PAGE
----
10 perks of being left-handed

From maturing faster to having a higher earning capacity, there are plenty of things for our left-handed friends to brag about.

August 13 rings in International Lefthanded Day. So while you’re battling with the scissors and trying to write without smudging your ink (I feel you, fellow lefties), here are some facts about being left-handed that will give you something to talk about while you’re waiting for that ink to dry…

1. Even now, no one really knows why some people are left-handed

Well, that’s not strictly true. We do know that genes are responsible for about 25 per cent of the time. But while left-handedness does tend to run in families but noticeably less than other inherited traits, like height or intelligence, and researchers have found different brain wirings in righties and lefties, right now it actually seems to be a mix of genes and your environment.

2. Being left-handed is more common in twins

Left-handedness is about twice as common in twins than in the general population. While 10 per cent of the general population is lefties, a 1996 Belgian study found that about 21 per cent of twins, both fraternal and identical, are left-handed.

3. Left-handed people mature faster. Literally!

On average the normal left-handed person will reach puberty almost six months earlier than their right-handed counterparts. As yet, it's not known the reasons why.

4. Your pet could even left-pawed

Vet Janice Lloyd from James Cook University in Townsville told the ABC last year that in her research, she found nearly 50 per cent of dogs favoured their left paw. She even has a test you can do to find out – first up, you shake hands, and note which paw is offered up. Then you put a treat out of reach to see which paw is used to get it, notice which paw is used to hold a toy they’re chewing and to remove a sticky note from their nose, and finally, note which paw do they use to “knock” on the door. Ah, science!

5. Lefties feel the fear

People whose left hands are dominant tend to be more affected by fear than people who use their right hands, according to research presented at an annual conference of The British Psychological Society. How did they prove that? They had participants watch an eight-minute clip from the film Silence of the Lambs! When asked to recall events from the segment, lefties were far more likely to show signs of post-traumatic stress disorder than righties.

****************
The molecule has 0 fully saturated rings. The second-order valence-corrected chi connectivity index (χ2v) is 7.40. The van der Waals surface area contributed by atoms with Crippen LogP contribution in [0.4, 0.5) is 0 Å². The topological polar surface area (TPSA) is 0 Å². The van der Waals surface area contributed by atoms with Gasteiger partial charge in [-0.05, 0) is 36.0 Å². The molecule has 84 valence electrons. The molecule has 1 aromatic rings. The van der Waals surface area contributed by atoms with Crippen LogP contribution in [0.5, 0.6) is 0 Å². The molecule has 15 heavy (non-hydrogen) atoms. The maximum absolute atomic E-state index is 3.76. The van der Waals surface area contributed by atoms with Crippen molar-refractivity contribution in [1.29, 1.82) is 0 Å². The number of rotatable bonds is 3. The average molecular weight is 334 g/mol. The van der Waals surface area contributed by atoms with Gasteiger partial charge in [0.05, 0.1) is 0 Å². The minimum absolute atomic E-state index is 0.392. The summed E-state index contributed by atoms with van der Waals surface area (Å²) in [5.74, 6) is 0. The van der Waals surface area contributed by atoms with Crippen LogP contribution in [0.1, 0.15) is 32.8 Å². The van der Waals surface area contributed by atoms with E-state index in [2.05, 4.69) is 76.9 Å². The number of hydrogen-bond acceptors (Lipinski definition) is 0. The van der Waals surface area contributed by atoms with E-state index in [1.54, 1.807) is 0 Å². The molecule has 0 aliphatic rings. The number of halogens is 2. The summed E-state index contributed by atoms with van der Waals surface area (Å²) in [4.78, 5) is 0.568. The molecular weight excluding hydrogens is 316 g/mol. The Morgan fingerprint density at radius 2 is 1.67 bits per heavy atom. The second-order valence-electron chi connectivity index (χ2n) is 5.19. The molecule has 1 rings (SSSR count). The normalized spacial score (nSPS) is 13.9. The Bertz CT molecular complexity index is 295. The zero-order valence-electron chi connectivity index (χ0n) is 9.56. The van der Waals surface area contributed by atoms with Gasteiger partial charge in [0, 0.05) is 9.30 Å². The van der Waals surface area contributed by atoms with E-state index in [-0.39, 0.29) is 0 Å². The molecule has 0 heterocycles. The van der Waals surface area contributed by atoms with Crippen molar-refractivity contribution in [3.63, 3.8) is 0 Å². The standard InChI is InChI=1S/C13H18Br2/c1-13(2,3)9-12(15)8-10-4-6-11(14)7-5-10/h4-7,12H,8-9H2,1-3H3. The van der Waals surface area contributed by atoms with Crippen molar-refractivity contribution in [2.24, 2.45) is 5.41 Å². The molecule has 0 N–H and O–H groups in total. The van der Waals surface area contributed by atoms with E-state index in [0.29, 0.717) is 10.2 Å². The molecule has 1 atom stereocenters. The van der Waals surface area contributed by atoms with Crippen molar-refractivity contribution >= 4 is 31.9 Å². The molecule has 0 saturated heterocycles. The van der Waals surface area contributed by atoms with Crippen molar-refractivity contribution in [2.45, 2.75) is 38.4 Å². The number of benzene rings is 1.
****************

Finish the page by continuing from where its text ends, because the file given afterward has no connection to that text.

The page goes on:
6. Lefties even hear differently

People who use their left hands when listening may hear slowly-changing sounds more easily than those who use their right hands, according to a study from Georgetown University Medical Centre in the US. The researchers found that the left hemisphere of the brain, which controls the right hand, likes rapidly-changing sounds like consonants, while the right hemisphere, which controls the left hand, likes slowly-changing sounds like syllables or intonation.

7. Four of the last six US presidents were left-handed

It's likely to just be a coincidence, but President Obama, Bill Clinton, George H.W. Bush, and Gerald Ford were all left-handed. There’s also a rumour that Ronald Reagan was born a leftie, but schoolteachers converted him to a righty when he was young.

8. If you’re trying to switch and write with your other hand, lefties are best

A study from the School of Medical Sciences at the University of Adelaide found that when a group of both right-handers and left-handers were asked to retrain to write using their non-dominant hand left-hander had a higher legibility score initially (though – bummer - it evens out over time).

9. Lefties love a drink

Once upon a time, it was reported that left-handed people were about three times as likely to end up becoming alcoholic! But fear not - a 2011 study published in the British Journal of Psychological Health examined the issue. They found that left-handers did tend to drink more often, but mainly because they were “less likely to drink rarely (less than once a month) or not at all.” In other words, lefties weren’t more likely to binge drink or become alcoholics. “There is no reason to believe that it is associated with excessive alcohol consumption or risky drinking,” the authors wrote. Cheers.

10. Left-handed people earn more

Well, some do. In a 2006 U.S. study, researchers concluded that there was no statistically significant correlation between handedness and earnings for the general population, but among university-educated people, left-handers earned 10 to 15 per cent more than their right-handed counterparts.

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